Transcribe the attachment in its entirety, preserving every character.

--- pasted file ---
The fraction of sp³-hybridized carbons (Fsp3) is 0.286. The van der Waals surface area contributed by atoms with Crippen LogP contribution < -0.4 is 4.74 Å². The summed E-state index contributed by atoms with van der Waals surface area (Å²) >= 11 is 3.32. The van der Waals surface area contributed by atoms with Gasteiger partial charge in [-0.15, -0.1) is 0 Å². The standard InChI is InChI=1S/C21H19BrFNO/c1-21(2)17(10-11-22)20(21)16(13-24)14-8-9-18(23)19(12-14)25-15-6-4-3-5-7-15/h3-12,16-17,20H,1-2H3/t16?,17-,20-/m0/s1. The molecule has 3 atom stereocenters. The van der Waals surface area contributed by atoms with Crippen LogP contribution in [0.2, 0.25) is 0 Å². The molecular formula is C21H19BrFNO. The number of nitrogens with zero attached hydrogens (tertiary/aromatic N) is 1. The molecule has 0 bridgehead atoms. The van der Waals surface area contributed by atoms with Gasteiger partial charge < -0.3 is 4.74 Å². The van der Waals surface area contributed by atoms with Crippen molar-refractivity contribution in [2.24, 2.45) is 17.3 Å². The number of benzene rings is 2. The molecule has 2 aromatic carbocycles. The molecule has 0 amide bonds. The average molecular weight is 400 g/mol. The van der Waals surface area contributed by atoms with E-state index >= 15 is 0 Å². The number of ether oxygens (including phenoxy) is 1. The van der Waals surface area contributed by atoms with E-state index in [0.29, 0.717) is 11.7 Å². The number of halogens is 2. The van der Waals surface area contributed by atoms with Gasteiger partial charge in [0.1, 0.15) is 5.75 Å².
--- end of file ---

The fraction of sp³-hybridized carbons (Fsp3) is 0.286. The van der Waals surface area contributed by atoms with Crippen LogP contribution < -0.4 is 4.74 Å². The summed E-state index contributed by atoms with van der Waals surface area (Å²) >= 11 is 3.32. The van der Waals surface area contributed by atoms with Gasteiger partial charge in [-0.15, -0.1) is 0 Å². The standard InChI is InChI=1S/C21H19BrFNO/c1-21(2)17(10-11-22)20(21)16(13-24)14-8-9-18(23)19(12-14)25-15-6-4-3-5-7-15/h3-12,16-17,20H,1-2H3/t16?,17-,20-/m0/s1. The molecule has 3 atom stereocenters. The van der Waals surface area contributed by atoms with Crippen LogP contribution in [0.2, 0.25) is 0 Å². The molecular formula is C21H19BrFNO. The number of nitrogens with zero attached hydrogens (tertiary/aromatic N) is 1. The molecule has 0 bridgehead atoms. The van der Waals surface area contributed by atoms with Gasteiger partial charge < -0.3 is 4.74 Å². The van der Waals surface area contributed by atoms with Crippen molar-refractivity contribution in [2.24, 2.45) is 17.3 Å². The number of benzene rings is 2. The molecule has 2 aromatic carbocycles. The molecule has 0 amide bonds. The average molecular weight is 400 g/mol. The van der Waals surface area contributed by atoms with E-state index >= 15 is 0 Å². The number of ether oxygens (including phenoxy) is 1. The van der Waals surface area contributed by atoms with E-state index in [0.29, 0.717) is 11.7 Å². The number of halogens is 2. The van der Waals surface area contributed by atoms with Gasteiger partial charge in [0.1, 0.15) is 5.75 Å².